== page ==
When I joined the back of the protest in Portsmouth Guildhall, I could see that everyone was socially distanced and it wasn't overcrowded. There were two police officers (wearing some pretty hefty blue vests, potentially stab proof) on bicycles interacting with some of the attendees. I heard one say "you alright?" to a middle aged gentleman behind me, I turned and heard him say "oh well it's not very aesthetic is it? Lots of white people here" to which the officer replied "well that's a good thing isn't it?". The officer is right. Not just black people had to attend to fight for their rights and their voice, white people have a job to do as well. It was good to see that so many people from all races and backgrounds came to show their support. With so many variants of messages on signs. Almost everyone had face masks on and was social distancing (obviously it's unclear whether small groups were from the same household but they kept to themselves).


Portsmouth Guildhall knelt in complete silence
I was born and raised in Portsmouth for around five years before moving off the island, but I still attended school in Portsmouth for another year or so. It's always been a multi-cultural place to me, with people from all races and backgrounds. I saw their race, their religion and I saw them as human beings. I played with them in the playgrounds regardless; how were they any different to me? Admittedly this observation is partially incorrect. That's just how I saw it as a five year old. I didn't and still don't judge people on their race or religion. I judge people on their actions. We need a better education system, to teach us about our differences; but not to treat people differently because of it. This is everything that I'm learning now. As a twenty four year old white woman. This is what I heard from the passionate speakers at this protest. Yes, I was shocked when I saw a police officer in America kill a man with his knee. Yes, I was shocked to hear how justice is not always served in these cases. Yes, I was shocked to hear the truths of racism and abuse received in my hometown. I didn't want it to be true. The city that I grew up in, the city that I'm from was racist? People getting beaten up, turned away from job interviews because of the colour of their skin? On my doorstep?! No, this isn't right.

Here are some notable moments from the speakers that stuck with me:

"We are told to go back to our country when you brought us here, you took us from our country and made us slaves, profited from us. Now you want us to go back to where we came from?"

"Please stop touching my hair"

"Portsmouth has the highest rates of stop and search by police in Hampshire"

"I'm 14 and I'm having to stand here and fight"

"Where is the love?"

"I got beaten up for being the only black person at school"

"This girl kicked me, so I kicked her back. Guess who got in trouble"

"When I was younger and I pictured myself as an adult, I saw a white blonde woman. I made all of my Mii characters white, blonde with blue eyes."

"My hair is damaged from chemicals trying to straighten my hair to fit in"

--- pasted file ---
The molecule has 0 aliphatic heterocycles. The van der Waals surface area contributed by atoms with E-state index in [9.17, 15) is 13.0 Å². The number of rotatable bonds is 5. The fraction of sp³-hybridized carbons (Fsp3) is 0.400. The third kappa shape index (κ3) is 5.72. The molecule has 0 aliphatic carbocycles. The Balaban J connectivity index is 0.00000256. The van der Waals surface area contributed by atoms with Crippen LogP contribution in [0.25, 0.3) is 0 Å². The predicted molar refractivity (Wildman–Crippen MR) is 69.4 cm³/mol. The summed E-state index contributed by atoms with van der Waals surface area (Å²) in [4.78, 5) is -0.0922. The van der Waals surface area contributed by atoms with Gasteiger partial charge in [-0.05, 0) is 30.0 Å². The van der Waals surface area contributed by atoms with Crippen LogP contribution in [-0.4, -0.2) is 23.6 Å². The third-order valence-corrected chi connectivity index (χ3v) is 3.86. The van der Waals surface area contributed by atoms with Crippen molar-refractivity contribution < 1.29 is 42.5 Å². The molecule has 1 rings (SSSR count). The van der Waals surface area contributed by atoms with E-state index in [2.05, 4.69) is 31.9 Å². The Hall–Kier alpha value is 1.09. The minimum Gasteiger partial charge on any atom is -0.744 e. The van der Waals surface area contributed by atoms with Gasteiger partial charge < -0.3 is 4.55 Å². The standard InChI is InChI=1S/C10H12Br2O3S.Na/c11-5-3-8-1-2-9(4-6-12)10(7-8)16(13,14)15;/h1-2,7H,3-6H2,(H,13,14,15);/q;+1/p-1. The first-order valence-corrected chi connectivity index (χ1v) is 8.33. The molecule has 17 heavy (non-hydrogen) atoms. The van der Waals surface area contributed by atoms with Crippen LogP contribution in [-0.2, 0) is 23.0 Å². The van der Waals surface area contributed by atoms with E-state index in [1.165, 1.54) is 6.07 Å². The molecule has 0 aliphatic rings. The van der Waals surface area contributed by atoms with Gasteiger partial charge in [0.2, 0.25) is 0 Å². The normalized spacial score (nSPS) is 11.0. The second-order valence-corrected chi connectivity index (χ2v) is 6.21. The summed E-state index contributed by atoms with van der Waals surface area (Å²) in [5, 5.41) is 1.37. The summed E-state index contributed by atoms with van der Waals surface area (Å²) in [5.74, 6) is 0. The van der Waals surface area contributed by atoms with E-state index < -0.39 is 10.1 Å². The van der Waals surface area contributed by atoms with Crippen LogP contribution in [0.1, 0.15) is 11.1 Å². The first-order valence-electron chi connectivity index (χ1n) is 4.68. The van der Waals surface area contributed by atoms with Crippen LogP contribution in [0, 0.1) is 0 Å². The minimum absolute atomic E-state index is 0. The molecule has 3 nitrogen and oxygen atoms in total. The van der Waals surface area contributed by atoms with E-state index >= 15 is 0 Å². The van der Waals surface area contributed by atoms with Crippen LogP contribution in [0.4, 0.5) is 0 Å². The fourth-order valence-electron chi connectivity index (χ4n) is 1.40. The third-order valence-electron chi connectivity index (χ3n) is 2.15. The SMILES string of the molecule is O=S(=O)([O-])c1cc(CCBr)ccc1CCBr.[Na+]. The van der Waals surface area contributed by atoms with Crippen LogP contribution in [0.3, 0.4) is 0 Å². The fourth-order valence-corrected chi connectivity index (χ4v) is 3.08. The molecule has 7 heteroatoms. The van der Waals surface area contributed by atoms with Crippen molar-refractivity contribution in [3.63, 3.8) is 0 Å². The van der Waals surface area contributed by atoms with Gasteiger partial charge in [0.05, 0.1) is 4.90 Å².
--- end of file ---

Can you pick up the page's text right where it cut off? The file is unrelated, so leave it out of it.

"You look more white with straight hair"

"I didn't see another black person until I was seven years old."

There were so many passionate, angry and upset people speaking. It really moved me and helped me try and understand what it's like to live in this part of the country as a black person. I had no idea. I was so confused and outraged at what had been done or said to them. One of the men was technically a white British male, but has black skin. His parents are both white, his siblings are white. He grew up in the area I'm living in now, a mostly white middle class populated area. He's thirty years old now, and at the time he was born the world was even more backwards than it is now. We keep thinking we are "woke", we aren't. We might be more now, as more people are standing up and speaking out about this. We need to keep it moving and enforce change. This is a movement, not a trend. Posting black squares on Instagram had good intentions but drowned out the black voices, and it means nothing if you don't try to change. If you don't try to challenge not just your own, but other people's behaviour and language. This is an every day battle for black people, and we need to make it everyone's battle for equality.



We all have experienced fear in this pandemic. Fear of leaving the house and catching Covid-19, and scared to get within two metres of another human being. Imagine what it's been like for black people having that feeling every single day. Not feeling safe, ever.

It's time for change, it's time to educate and it's time for equality.

No justice, no peace.

Helpful resources, petitions and fundraising:

Black Lives Matter
Justice for George Floyd (if you need a zip code for petitions use 90015)
Daughter of George Floyd Fund
Memorial Fund For George Floyd
Glamour: How to Support Black Lives Matter
Glamour: How To Be a White Ally
Glamour: Racism in 2020
The Trayvon Martin Law
Justice for Breonna Taylor
Justice for Ahmaud Arbery
Justice for Belly Mujinga

*All photos used in this post were safely taken by me.